Senior analyst B Raman argues that the Indian participants in Fai's seminars should avoid any future embarrassment by taking the initiative in informing the public and the government about the details of their participation
There are two aspects to l'affaire Fai, the case relating to the arrest earlier this week and the proposed prosecution of Ghulam Nabi Fai, the head of the Washington, DC-based Kashmiri American Council on the charge of working as an agent of influence of Pakistan's Inter-Services Intelligence.
It has been alleged that his organisation was in receipt of large funds over the years from the ISI for making contributions to the electoral funds of some US politicians and for holding international seminars on the Kashmir issue, some of which were attended by journalists and other opinion-makers from India.
It has also been alleged that their travel and stay expenses were met by his organisation out of the funds received by him from the ISI.
The first aspect relates to the US angle -- why did America's Federal Bureau of Investigation and justice department choose to act against him now after having closed their eyes to his apparently illegal activities for many years? Does the US have an agenda in proceeding against him now? I have covered these questions in my earlier article on this subject.
The second aspect relates to the Indian angle. Many questions arise here. The first is, have the Indian participants in Fai's ISI-funded seminars violated any Indian law calling for any legal action against them? No, they have not. But their claim that they were not aware of his ISI background can't be just dismissed as an after-thought.
The second is, was it wrong or unwise on their part to have participated in the ISI-funded seminars organised by him? Yes, their actions do show a lack of wisdom. While his ISI background may not have been known to them, his reputation as a person of dubious credentials with a Pakistani agenda was widely known for years.
There have been detailed reports on him carried by the Indian print media itself over the last 20 years. Their own journalist colleagues based in Washington, DC, had been reporting about Fai from time to time. Here is a man promoting the agenda of Pakistan, India's adversary with which we have fought three wars and which has been sponsoring terrorism against Indian citizens, inviting Indian opinion-makers to his seminars in an ill-concealed attempt to use them to earn respectability for himself and his organisation.
Was it wise on their part to have let themselves be thus used by him? It was definitely not. Any right-thinking person should have no difficulty in admitting this.
The third question arises from this. Do the Indian participants owe an explanation to the public of this country regarding their actions? The word 'explanation' is strong and inappropriate, but they definitely have an obligation as Indian citizens to welcome and facilitate a detailed enquiry into the matter in order to see whether their unwise actions have in any way compromised national interests.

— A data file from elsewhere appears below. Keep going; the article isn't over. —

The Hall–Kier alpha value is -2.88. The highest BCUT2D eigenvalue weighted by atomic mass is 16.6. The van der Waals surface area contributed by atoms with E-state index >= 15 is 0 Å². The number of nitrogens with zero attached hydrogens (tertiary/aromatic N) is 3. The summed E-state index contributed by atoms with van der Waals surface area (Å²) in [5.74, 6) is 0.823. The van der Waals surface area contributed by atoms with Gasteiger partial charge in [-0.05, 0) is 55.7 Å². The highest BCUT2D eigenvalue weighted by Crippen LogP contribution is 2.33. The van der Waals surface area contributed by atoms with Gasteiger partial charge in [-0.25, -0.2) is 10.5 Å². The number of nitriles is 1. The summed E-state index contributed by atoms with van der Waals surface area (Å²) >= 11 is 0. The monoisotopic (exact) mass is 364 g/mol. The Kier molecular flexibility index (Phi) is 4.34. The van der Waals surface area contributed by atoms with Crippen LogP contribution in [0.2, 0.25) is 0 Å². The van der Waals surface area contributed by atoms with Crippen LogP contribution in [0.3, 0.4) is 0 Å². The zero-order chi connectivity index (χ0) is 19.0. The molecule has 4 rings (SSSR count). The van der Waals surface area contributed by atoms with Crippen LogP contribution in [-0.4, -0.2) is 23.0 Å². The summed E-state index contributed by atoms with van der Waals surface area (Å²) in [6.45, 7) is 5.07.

The last question that arises is, whether the fact that they are journalists gives them any protection from public and legal scrutiny of their actions? It does not and should not. They did not attend the seminars at the instance of their media houses to cover them as an event for their media houses.
They went there as individual Indian citizens and hence their actions should be subject to the same public and legal scrutiny as those of any other Indian citizen. They cannot claim and should not be allowed to claim any special protection from such public and legal scrutiny by virtue of the fact that they are journalists.
The arrest of Fai and the filing of an affidavit against him by the FBI is only the beginning of l'affaire Fai. More details regarding his and the ISI's methods of operation could come up during the trial if he does not make a plea bargain with the FBI.
The Indian participants in his seminars should seek to avoid any future embarrassment by taking the initiative in informing the public and the government about the details of their participation.
Such actions are normally not required in respect of participation in foreign seminars. But once it turns out that a seminar was funded by the ISI and organised at the instance of the ISI by one of its agents of influence, prudence demands that one takes the initiative in informing the public and the government of the details.